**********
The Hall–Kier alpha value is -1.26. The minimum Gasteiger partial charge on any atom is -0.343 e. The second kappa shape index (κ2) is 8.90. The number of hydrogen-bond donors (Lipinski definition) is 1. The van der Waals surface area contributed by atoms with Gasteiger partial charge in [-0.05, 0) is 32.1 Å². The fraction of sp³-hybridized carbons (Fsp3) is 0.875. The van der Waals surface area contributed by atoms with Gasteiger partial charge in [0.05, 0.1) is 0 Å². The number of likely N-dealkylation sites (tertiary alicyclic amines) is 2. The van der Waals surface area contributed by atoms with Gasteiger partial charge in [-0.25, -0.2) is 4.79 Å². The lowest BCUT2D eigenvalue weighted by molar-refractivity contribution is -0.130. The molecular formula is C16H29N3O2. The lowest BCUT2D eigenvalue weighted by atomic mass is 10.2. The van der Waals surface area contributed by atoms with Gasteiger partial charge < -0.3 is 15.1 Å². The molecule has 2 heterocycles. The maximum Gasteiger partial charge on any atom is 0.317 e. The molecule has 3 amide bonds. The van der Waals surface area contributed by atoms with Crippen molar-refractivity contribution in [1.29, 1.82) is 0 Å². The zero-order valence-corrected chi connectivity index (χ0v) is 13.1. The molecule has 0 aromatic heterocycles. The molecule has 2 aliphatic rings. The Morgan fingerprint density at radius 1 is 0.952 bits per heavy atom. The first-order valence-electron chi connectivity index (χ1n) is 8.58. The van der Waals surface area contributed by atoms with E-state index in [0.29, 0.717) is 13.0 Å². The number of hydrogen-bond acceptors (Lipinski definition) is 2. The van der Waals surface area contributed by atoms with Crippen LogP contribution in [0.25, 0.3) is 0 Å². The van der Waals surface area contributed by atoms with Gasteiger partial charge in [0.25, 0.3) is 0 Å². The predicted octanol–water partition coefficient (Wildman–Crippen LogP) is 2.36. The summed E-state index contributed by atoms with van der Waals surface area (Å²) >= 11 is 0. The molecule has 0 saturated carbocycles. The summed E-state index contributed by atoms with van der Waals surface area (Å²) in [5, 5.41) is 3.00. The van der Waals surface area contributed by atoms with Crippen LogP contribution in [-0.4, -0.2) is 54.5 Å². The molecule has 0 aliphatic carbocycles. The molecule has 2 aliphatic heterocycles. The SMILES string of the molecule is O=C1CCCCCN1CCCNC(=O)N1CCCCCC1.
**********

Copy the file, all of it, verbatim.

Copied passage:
The Hall–Kier alpha value is -1.26. The minimum Gasteiger partial charge on any atom is -0.343 e. The second kappa shape index (κ2) is 8.90. The number of hydrogen-bond donors (Lipinski definition) is 1. The van der Waals surface area contributed by atoms with Gasteiger partial charge in [-0.05, 0) is 32.1 Å². The fraction of sp³-hybridized carbons (Fsp3) is 0.875. The van der Waals surface area contributed by atoms with Gasteiger partial charge in [0.05, 0.1) is 0 Å². The number of likely N-dealkylation sites (tertiary alicyclic amines) is 2. The van der Waals surface area contributed by atoms with Gasteiger partial charge in [-0.25, -0.2) is 4.79 Å². The lowest BCUT2D eigenvalue weighted by molar-refractivity contribution is -0.130. The molecular formula is C16H29N3O2. The lowest BCUT2D eigenvalue weighted by atomic mass is 10.2. The van der Waals surface area contributed by atoms with Gasteiger partial charge < -0.3 is 15.1 Å². The molecule has 2 heterocycles. The maximum Gasteiger partial charge on any atom is 0.317 e. The molecule has 3 amide bonds. The van der Waals surface area contributed by atoms with Crippen molar-refractivity contribution in [1.29, 1.82) is 0 Å². The zero-order valence-corrected chi connectivity index (χ0v) is 13.1. The molecule has 0 aromatic heterocycles. The molecule has 2 aliphatic rings. The Morgan fingerprint density at radius 1 is 0.952 bits per heavy atom. The first-order valence-electron chi connectivity index (χ1n) is 8.58. The van der Waals surface area contributed by atoms with E-state index in [0.29, 0.717) is 13.0 Å². The number of hydrogen-bond acceptors (Lipinski definition) is 2. The van der Waals surface area contributed by atoms with Crippen LogP contribution in [0.25, 0.3) is 0 Å². The van der Waals surface area contributed by atoms with Gasteiger partial charge in [0.25, 0.3) is 0 Å². The predicted octanol–water partition coefficient (Wildman–Crippen LogP) is 2.36. The summed E-state index contributed by atoms with van der Waals surface area (Å²) >= 11 is 0. The molecule has 0 saturated carbocycles. The summed E-state index contributed by atoms with van der Waals surface area (Å²) in [5, 5.41) is 3.00. The van der Waals surface area contributed by atoms with Crippen LogP contribution in [-0.4, -0.2) is 54.5 Å². The molecule has 0 aliphatic carbocycles. The molecule has 2 aliphatic heterocycles. The SMILES string of the molecule is O=C1CCCCCN1CCCNC(=O)N1CCCCCC1.